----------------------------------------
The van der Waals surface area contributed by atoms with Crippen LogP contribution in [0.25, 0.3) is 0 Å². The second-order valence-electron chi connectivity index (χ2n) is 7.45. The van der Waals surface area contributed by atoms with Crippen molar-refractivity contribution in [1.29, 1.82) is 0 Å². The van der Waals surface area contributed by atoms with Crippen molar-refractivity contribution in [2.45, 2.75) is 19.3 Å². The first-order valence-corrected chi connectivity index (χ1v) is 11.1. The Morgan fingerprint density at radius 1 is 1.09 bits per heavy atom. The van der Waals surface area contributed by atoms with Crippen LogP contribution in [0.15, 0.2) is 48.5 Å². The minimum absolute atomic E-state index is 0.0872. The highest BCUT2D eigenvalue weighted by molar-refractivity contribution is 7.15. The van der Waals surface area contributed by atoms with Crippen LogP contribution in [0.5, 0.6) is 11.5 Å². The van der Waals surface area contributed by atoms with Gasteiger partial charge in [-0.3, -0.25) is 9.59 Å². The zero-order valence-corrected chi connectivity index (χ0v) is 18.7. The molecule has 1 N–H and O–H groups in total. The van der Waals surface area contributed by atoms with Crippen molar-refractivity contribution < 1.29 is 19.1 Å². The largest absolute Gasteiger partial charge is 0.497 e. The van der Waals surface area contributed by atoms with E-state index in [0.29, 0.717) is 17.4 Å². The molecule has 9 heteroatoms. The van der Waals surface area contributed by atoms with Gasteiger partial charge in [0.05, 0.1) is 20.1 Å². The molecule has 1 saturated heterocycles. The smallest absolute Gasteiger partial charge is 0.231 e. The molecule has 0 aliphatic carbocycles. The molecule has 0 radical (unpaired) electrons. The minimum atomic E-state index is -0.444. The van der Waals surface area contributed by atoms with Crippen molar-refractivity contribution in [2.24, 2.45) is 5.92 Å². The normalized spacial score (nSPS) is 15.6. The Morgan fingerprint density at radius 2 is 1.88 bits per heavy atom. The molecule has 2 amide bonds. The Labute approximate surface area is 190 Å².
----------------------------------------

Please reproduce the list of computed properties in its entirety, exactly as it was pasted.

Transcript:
The van der Waals surface area contributed by atoms with Crippen LogP contribution in [0.25, 0.3) is 0 Å². The second-order valence-electron chi connectivity index (χ2n) is 7.45. The van der Waals surface area contributed by atoms with Crippen molar-refractivity contribution in [1.29, 1.82) is 0 Å². The van der Waals surface area contributed by atoms with Crippen molar-refractivity contribution in [2.45, 2.75) is 19.3 Å². The first-order valence-corrected chi connectivity index (χ1v) is 11.1. The Morgan fingerprint density at radius 1 is 1.09 bits per heavy atom. The van der Waals surface area contributed by atoms with Crippen LogP contribution in [0.15, 0.2) is 48.5 Å². The minimum absolute atomic E-state index is 0.0872. The highest BCUT2D eigenvalue weighted by molar-refractivity contribution is 7.15. The van der Waals surface area contributed by atoms with Crippen LogP contribution in [0.5, 0.6) is 11.5 Å². The van der Waals surface area contributed by atoms with Gasteiger partial charge in [-0.3, -0.25) is 9.59 Å². The zero-order valence-corrected chi connectivity index (χ0v) is 18.7. The molecule has 1 N–H and O–H groups in total. The van der Waals surface area contributed by atoms with Crippen molar-refractivity contribution < 1.29 is 19.1 Å². The largest absolute Gasteiger partial charge is 0.497 e. The van der Waals surface area contributed by atoms with E-state index in [0.29, 0.717) is 17.4 Å². The molecule has 9 heteroatoms. The van der Waals surface area contributed by atoms with Gasteiger partial charge in [0.05, 0.1) is 20.1 Å². The molecule has 1 saturated heterocycles. The smallest absolute Gasteiger partial charge is 0.231 e. The molecule has 0 aliphatic carbocycles. The molecule has 0 radical (unpaired) electrons. The minimum atomic E-state index is -0.444. The van der Waals surface area contributed by atoms with Crippen molar-refractivity contribution in [2.24, 2.45) is 5.92 Å². The normalized spacial score (nSPS) is 15.6. The Morgan fingerprint density at radius 2 is 1.88 bits per heavy atom. The molecule has 2 amide bonds. The Labute approximate surface area is 190 Å².